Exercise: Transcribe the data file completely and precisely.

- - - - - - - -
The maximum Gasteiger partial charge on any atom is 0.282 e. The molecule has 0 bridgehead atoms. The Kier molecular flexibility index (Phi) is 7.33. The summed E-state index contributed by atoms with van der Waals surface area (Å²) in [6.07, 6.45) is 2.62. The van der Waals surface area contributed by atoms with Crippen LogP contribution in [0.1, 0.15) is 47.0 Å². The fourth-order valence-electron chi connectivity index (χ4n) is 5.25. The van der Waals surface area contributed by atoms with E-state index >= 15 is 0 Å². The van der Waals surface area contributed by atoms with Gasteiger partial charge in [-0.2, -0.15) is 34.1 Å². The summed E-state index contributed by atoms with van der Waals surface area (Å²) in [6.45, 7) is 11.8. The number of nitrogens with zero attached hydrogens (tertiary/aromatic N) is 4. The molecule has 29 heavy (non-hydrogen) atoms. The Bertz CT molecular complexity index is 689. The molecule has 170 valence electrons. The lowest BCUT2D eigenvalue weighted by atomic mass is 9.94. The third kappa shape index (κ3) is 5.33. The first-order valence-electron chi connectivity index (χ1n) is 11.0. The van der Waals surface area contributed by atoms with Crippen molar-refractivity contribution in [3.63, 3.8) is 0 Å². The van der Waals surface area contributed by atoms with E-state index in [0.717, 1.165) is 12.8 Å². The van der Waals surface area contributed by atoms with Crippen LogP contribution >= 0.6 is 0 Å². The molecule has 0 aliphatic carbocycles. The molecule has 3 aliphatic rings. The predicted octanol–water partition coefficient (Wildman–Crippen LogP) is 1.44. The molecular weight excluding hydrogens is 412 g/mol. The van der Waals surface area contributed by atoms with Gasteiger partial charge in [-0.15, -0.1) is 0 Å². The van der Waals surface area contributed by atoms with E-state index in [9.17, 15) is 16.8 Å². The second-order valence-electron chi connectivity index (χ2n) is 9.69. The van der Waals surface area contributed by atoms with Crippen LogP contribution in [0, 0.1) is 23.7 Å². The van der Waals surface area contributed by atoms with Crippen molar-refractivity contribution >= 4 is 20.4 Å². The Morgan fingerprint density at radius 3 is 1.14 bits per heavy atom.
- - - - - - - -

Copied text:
The maximum Gasteiger partial charge on any atom is 0.282 e. The molecule has 0 bridgehead atoms. The Kier molecular flexibility index (Phi) is 7.33. The summed E-state index contributed by atoms with van der Waals surface area (Å²) in [6.07, 6.45) is 2.62. The van der Waals surface area contributed by atoms with Crippen LogP contribution in [0.1, 0.15) is 47.0 Å². The fourth-order valence-electron chi connectivity index (χ4n) is 5.25. The van der Waals surface area contributed by atoms with E-state index >= 15 is 0 Å². The van der Waals surface area contributed by atoms with Gasteiger partial charge in [-0.2, -0.15) is 34.1 Å². The summed E-state index contributed by atoms with van der Waals surface area (Å²) in [6.45, 7) is 11.8. The number of nitrogens with zero attached hydrogens (tertiary/aromatic N) is 4. The molecule has 29 heavy (non-hydrogen) atoms. The Bertz CT molecular complexity index is 689. The molecule has 170 valence electrons. The lowest BCUT2D eigenvalue weighted by atomic mass is 9.94. The third kappa shape index (κ3) is 5.33. The first-order valence-electron chi connectivity index (χ1n) is 11.0. The van der Waals surface area contributed by atoms with Crippen molar-refractivity contribution in [3.63, 3.8) is 0 Å². The van der Waals surface area contributed by atoms with E-state index in [0.717, 1.165) is 12.8 Å². The van der Waals surface area contributed by atoms with Crippen LogP contribution >= 0.6 is 0 Å². The molecule has 0 aliphatic carbocycles. The molecule has 3 aliphatic rings. The predicted octanol–water partition coefficient (Wildman–Crippen LogP) is 1.44. The molecular weight excluding hydrogens is 412 g/mol. The van der Waals surface area contributed by atoms with Gasteiger partial charge in [-0.15, -0.1) is 0 Å². The van der Waals surface area contributed by atoms with E-state index in [9.17, 15) is 16.8 Å². The second-order valence-electron chi connectivity index (χ2n) is 9.69. The van der Waals surface area contributed by atoms with Crippen LogP contribution in [0, 0.1) is 23.7 Å². The van der Waals surface area contributed by atoms with Crippen molar-refractivity contribution >= 4 is 20.4 Å². The Morgan fingerprint density at radius 3 is 1.14 bits per heavy atom.